U.S. tries to reassure Russia in attack on envoys in Iraq

`No harm was intended,' President Putin is told

War In Iraq

April 08, 2003|By Robyn Dixon | Robyn Dixon,SPECIAL TO THE SUN

MOSCOW - National security adviser Condoleezza Rice met with President Vladimir V. Putin and other officials yesterday, a day after a Russian diplomatic convoy came under fire in the Iraq war strongly opposed by Russian leaders.

Rice listened to concerns over the incident, which occurred Sunday as Russian diplomats tried to flee Baghdad.

"We assured the Russians that no harm was intended," a senior U.S. diplomat said, adding that the United States did not accept responsibility and that the convoy was "in the wrong place at the wrong time." Five people were injured.

The attack on the convoy is just the latest incident to strain Russia-U.S. relations. Russia has demanded an investigation, but has not formally blamed the United States. Russian officials told Rice that the bullet extracted from a wounded Russian diplomat was American.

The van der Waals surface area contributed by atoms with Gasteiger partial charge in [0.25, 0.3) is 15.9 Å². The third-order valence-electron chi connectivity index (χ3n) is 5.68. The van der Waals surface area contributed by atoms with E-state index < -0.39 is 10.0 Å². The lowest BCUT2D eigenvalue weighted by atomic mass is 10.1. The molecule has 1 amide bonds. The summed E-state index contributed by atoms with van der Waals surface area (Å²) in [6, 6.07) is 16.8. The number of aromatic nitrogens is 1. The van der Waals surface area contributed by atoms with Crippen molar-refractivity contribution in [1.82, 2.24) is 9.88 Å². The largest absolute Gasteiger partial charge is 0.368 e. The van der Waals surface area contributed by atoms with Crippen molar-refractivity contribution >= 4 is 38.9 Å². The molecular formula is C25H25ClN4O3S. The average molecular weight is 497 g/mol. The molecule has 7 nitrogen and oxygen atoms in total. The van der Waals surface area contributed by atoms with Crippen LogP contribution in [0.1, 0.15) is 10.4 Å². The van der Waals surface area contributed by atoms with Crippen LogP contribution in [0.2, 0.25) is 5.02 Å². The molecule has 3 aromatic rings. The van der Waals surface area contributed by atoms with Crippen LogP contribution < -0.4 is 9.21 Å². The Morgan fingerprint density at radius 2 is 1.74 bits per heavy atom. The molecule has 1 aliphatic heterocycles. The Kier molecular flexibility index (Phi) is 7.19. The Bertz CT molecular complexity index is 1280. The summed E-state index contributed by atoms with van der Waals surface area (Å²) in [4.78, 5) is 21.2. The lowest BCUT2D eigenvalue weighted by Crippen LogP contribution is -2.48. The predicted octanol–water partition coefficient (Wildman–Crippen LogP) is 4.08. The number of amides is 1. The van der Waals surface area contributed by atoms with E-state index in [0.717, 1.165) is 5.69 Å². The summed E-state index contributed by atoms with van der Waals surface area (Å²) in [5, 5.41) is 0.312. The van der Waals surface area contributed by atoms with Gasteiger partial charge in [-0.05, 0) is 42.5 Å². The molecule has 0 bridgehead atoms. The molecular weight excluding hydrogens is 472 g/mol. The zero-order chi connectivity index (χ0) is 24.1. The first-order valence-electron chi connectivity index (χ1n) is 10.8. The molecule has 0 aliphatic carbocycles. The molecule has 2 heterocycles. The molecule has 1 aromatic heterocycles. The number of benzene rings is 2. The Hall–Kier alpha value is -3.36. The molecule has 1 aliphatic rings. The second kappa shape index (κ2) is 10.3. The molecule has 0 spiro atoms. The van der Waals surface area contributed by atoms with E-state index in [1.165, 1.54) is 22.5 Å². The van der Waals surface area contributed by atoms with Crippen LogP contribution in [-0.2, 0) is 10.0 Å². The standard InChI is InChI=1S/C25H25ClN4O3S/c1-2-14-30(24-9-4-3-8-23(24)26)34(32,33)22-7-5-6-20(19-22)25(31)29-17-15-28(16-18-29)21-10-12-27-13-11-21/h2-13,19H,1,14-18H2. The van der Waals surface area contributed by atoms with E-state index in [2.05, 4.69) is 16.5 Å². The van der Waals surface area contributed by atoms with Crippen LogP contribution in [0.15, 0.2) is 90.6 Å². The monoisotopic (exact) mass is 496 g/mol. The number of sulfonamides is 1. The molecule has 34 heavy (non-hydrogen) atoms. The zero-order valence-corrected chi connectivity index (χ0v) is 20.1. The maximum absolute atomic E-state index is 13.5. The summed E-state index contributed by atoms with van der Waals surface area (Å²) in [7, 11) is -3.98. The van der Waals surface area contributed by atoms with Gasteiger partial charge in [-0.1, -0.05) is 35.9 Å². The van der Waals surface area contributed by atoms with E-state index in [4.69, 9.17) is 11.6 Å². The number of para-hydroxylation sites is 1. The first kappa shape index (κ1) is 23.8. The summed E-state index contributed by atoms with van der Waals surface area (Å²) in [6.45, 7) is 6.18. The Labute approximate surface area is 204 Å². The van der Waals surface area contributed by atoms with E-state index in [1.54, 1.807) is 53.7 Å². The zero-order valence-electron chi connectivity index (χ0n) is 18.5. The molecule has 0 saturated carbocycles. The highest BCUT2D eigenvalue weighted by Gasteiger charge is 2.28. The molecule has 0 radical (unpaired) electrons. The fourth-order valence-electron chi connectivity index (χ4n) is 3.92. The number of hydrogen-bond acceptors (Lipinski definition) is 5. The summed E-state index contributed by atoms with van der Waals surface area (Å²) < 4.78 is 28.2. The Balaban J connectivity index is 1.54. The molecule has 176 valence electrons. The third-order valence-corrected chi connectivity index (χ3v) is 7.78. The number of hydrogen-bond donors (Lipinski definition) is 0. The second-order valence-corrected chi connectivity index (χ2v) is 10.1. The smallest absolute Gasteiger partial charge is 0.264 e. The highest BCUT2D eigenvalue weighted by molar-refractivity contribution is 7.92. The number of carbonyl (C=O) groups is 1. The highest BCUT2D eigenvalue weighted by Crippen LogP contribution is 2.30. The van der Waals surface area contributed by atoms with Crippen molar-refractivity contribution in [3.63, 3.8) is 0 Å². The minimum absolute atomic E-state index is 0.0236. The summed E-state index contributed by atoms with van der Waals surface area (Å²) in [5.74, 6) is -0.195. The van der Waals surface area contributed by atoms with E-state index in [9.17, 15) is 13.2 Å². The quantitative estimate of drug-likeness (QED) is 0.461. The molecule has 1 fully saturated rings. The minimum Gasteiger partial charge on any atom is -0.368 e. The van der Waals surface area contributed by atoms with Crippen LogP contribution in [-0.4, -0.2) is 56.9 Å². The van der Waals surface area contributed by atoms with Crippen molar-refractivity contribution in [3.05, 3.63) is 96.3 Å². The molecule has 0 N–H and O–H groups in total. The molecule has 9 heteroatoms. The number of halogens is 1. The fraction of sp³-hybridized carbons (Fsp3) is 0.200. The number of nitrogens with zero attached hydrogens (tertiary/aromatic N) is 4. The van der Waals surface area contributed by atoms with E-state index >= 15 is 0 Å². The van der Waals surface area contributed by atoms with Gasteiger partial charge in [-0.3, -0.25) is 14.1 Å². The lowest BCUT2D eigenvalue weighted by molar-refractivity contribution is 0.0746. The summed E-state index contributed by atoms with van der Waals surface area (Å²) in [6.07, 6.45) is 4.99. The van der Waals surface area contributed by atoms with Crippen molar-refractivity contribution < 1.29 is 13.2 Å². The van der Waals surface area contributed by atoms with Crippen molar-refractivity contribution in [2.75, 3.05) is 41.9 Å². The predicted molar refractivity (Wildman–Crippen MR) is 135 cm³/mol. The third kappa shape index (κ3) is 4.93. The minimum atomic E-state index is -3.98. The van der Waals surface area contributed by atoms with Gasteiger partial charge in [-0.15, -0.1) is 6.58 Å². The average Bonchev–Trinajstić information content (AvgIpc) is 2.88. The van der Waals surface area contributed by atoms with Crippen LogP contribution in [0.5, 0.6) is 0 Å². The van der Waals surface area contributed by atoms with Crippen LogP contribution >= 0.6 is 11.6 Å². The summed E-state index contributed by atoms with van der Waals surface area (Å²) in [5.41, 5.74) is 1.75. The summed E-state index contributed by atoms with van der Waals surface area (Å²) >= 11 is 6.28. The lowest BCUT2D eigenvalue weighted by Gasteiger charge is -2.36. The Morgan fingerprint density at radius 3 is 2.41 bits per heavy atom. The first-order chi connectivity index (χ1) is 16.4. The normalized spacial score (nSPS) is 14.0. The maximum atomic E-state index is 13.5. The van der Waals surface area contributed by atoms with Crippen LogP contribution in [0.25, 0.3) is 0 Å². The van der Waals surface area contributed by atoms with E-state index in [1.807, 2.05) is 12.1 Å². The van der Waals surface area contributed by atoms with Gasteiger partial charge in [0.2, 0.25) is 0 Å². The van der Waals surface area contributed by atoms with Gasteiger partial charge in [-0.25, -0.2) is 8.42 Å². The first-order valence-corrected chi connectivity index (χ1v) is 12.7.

Russia's ambassador to Iraq, Vladimir Titorenko, who was in the convoy, said yesterday that the cars stopped 40 yards from U.S. military vehicles, which opened fire.

Speaking on Channel One state television, Titorenko, who was slightly hurt, held up a bullet dislodged from his car, saying: "This bullet was meant for the ambassador. If it hadn't been for this thing," he said, indicating a barrier inside the car, "the bullet would have hit me right in the head."

Despite initial denials from U.S. Central Command in Qatar that U.S. forces were in the area, a senior U.S. diplomat said yesterday that the convoy apparently was in an area "where we were engaged in fighting with Iraqi forces." The diplomat said the presence of American bullets did not prove who was firing the weapons and suggested that the incident might have been an Iraqi provocation.

Robyn Dixon writes for the Los Angeles Times, a Tribune Publishing newspaper.

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